Thursday, August 11, 2011

Too tired, can't think of witty title

Last night was hard. When I say hard I mean I broke down crying more than once, and finally figured out the line of questioning they give you at the hospital.

I'm going to sound like a horrible mother saying this, but I promised to be completely honest in this blog, and I'm going to stick to that.

When you call the hospital because something is wrong, if you're a new mother, they always ask you if you've had any thoughts of harming yourself or the baby. Last night, around 5:30 am, on two hours of intermittent sleep, I broke down crying. I sat there and stared at my baby, with tears running down my cheeks, listening to him wail for what seemed like absolutely no reason, and just wanted it to stop. I would have done almost anything for just a few hours of quiet and some sleep. Anything. And that's when it hit me. This is why they ask. Because at some point you will be staring at that open, crying mouth, ready to suck the soul and brain out of you along with the milk, and in a half-delirious state you will think "I need to put the baby down or I will do something I shouldn't" but there will be no "putting the baby down."

Newborns don't cry for attention they way older babies do. There is no 'letting him cry it out' for newborns. Newborns cry because something is wrong. If you let a newborn "cry it out" you get a newborn with a sore throat, which makes them cry harder, on top of what was originally wrong.

There are 11 reasons why newborn babies cry. They are:
1. Hungry (duh). Most people see this as their go-to fix-it for newborns. Not a great idea. This can teach a baby that food fixes everything.

2. Tummy Problems. Most babies will cry to be burped at some point. They will also spit up, which can be mildly distressing (who like puking, srsly?) and then there's the dreaded colic.

3. Too cold

4. Too hot

5. Too much going on. Everyone needs so quiet time in their lives.

6. Not enough going on. The womb is a loud loud loud place. Sometimes babies need a ton of white noise to calm down. Sometimes they just get bored.

7. Need to suck (different from being hungry). Sucking releases a hormone called CCK, which calms babies.

8. Hair Tourniquet. Check your baby's hands and feet for a hair wrapped around a finger or toe. A hair tourniquet can cut off circulation, and be very painful. Babies don't have the coordination to unwrap, and even if they did they wouldn't understand where the pain is coming from.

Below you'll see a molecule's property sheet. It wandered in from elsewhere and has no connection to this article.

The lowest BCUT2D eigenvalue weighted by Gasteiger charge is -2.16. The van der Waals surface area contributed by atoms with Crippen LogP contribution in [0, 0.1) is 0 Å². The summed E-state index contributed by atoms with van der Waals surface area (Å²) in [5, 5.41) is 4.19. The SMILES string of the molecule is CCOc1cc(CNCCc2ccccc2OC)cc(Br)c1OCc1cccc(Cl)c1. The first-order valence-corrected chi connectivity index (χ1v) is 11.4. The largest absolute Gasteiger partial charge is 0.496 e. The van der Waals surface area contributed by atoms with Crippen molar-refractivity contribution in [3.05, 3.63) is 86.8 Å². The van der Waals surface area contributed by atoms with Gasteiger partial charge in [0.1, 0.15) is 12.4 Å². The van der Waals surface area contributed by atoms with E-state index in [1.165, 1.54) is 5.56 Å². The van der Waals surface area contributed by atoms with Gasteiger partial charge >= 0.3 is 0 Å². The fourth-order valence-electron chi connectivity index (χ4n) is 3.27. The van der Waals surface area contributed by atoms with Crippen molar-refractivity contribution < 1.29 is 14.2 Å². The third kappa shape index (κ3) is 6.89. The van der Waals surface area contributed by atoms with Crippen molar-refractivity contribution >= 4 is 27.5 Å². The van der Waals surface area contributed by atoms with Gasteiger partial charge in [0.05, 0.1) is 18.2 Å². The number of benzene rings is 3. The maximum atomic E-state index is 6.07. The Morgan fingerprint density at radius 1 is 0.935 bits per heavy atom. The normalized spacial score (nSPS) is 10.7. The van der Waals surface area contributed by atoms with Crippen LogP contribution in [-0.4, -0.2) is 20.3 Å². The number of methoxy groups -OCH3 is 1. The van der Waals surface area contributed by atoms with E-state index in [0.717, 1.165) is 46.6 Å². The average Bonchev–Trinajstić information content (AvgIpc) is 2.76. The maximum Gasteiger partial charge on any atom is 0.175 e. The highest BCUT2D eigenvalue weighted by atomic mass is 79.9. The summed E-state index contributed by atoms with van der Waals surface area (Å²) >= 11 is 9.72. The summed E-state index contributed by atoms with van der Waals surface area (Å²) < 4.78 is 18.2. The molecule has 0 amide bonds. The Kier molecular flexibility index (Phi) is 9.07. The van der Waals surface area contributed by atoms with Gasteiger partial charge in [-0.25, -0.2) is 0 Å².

9. Need to be changed.

10. Need to be held. Please realize this is different from wanting to be held. There was a horrible study done in Germany where they gave babies everything they "needed" excepting physical affection. The babies died. Your baby needs to know you love him/her. They need to be held and hear your heartbeat every now and then.

11. Actually sick or in pain. If you've tried everything else on the list, take your baby's temperature, assess how long (s)he has been crying, and call the doctor. At the very least, you'll get some sort of reassurance that everything is actually fine.

Now, with all that covered, let us return to 5:30 in the morning. When everything has been tried, and you know your baby isn't sick, and all you want to do is sleep, or cry, or wheel the bassinet out onto the balcony and go back inside and put in earplugs and drink a bottle of wine... ask for help.

You don't have to be strong enough to do this on your own. No one is really strong enough to do this on their own. People who try go completely insane and end up driving their cars into lakes. You have to be strong enough to ask for help. You have to be strong enough to take a deep breath, put aside your pride, and say "I can't deal with this right now. I need sleep. I need someone to hold the baby/wash the dishes/make dinner/ do the laundry/clean the cat boxes/do the shopping because I need to go take a shower and cry my eyes out and then take a nap"

And that takes more strength than some of us have. I am particularly prone to trying to tough it out. When I told my father for the first time that I was pregnant, he told me that there would be no shame in not having the baby. That terminating the pregnancy would be ok, no one would think less of me, and that it didn't mean I wouldn't be able to have kids later, when I was more prepared. Now, I may be LDS, but I am a relatively progressive liberal moderate, and I'm pro-choice, but I realized something. No one ELSE might think less of me, but *I* would think less of me. Knowing that it was going to be hard, I decided to see this through, and have the baby. So of course I feel like i have to live up to that. I said I was going to do it, and I knew i was signing on for no sleep and crying babies and gosh darn it, that's what I'll do. I'll deal with it myself.

Except I can't. I need help. And there's no shame in that.

So on the 25th when I go see my doctor for my 6 week check-up I'm going to talk about postpartum depression, about feeling overwhelmed, about tears that crop up for no reason, and feelings of inadequacy. I'm going to express concern about medication, but I'm going to listen to what she says. And hopefully I'm going to feel better.


  1. I went through horrible depression after I decided to stop breastfeeding. After three months of nonstop attempts to create a milk supply I failed and it made me feel like the worst mother in the world. I couldn't feed by own baby. My doctor helped a lot, I feel like they expect new mothers to go through feelings of depression and inadequacy. You'll make it :)